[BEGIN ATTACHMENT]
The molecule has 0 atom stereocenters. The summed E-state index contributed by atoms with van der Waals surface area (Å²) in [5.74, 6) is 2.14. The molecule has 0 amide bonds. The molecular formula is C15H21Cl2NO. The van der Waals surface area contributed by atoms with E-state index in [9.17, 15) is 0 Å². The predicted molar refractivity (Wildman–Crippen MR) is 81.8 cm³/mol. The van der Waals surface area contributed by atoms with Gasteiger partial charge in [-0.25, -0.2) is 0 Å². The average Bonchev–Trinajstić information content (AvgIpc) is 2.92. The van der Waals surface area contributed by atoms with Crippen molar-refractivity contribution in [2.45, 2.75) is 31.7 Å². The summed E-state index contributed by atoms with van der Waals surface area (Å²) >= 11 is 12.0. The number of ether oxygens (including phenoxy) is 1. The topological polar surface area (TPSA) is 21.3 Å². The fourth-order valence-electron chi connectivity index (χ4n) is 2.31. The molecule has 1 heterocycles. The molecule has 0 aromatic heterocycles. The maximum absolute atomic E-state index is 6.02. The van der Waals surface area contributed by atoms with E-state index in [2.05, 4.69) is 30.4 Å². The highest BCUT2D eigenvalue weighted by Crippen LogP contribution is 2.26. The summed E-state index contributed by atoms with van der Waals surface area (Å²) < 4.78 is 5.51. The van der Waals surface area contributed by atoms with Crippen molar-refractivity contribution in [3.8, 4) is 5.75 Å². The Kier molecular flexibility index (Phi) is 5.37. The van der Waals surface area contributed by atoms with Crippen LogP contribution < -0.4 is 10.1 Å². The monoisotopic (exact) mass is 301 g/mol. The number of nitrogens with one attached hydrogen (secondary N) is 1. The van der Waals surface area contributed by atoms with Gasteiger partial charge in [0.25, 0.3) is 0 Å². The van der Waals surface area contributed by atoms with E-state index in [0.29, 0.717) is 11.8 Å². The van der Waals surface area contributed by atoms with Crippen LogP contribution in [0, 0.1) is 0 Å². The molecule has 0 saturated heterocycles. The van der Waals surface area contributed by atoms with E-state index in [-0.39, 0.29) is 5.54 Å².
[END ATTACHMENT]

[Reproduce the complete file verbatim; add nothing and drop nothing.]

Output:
The molecule has 0 atom stereocenters. The summed E-state index contributed by atoms with van der Waals surface area (Å²) in [5.74, 6) is 2.14. The molecule has 0 amide bonds. The molecular formula is C15H21Cl2NO. The van der Waals surface area contributed by atoms with E-state index in [9.17, 15) is 0 Å². The predicted molar refractivity (Wildman–Crippen MR) is 81.8 cm³/mol. The van der Waals surface area contributed by atoms with Gasteiger partial charge in [-0.25, -0.2) is 0 Å². The average Bonchev–Trinajstić information content (AvgIpc) is 2.92. The van der Waals surface area contributed by atoms with Crippen molar-refractivity contribution in [2.45, 2.75) is 31.7 Å². The summed E-state index contributed by atoms with van der Waals surface area (Å²) >= 11 is 12.0. The number of ether oxygens (including phenoxy) is 1. The topological polar surface area (TPSA) is 21.3 Å². The fourth-order valence-electron chi connectivity index (χ4n) is 2.31. The molecule has 1 heterocycles. The molecule has 0 aromatic heterocycles. The maximum absolute atomic E-state index is 6.02. The van der Waals surface area contributed by atoms with E-state index in [2.05, 4.69) is 30.4 Å². The highest BCUT2D eigenvalue weighted by Crippen LogP contribution is 2.26. The summed E-state index contributed by atoms with van der Waals surface area (Å²) < 4.78 is 5.51. The van der Waals surface area contributed by atoms with Crippen molar-refractivity contribution in [3.8, 4) is 5.75 Å². The Kier molecular flexibility index (Phi) is 5.37. The van der Waals surface area contributed by atoms with Crippen LogP contribution < -0.4 is 10.1 Å². The monoisotopic (exact) mass is 301 g/mol. The number of nitrogens with one attached hydrogen (secondary N) is 1. The van der Waals surface area contributed by atoms with Gasteiger partial charge in [0.25, 0.3) is 0 Å². The van der Waals surface area contributed by atoms with E-state index in [0.29, 0.717) is 11.8 Å². The van der Waals surface area contributed by atoms with Crippen LogP contribution in [0, 0.1) is 0 Å². The molecule has 0 saturated heterocycles. The van der Waals surface area contributed by atoms with E-state index in [-0.39, 0.29) is 5.54 Å².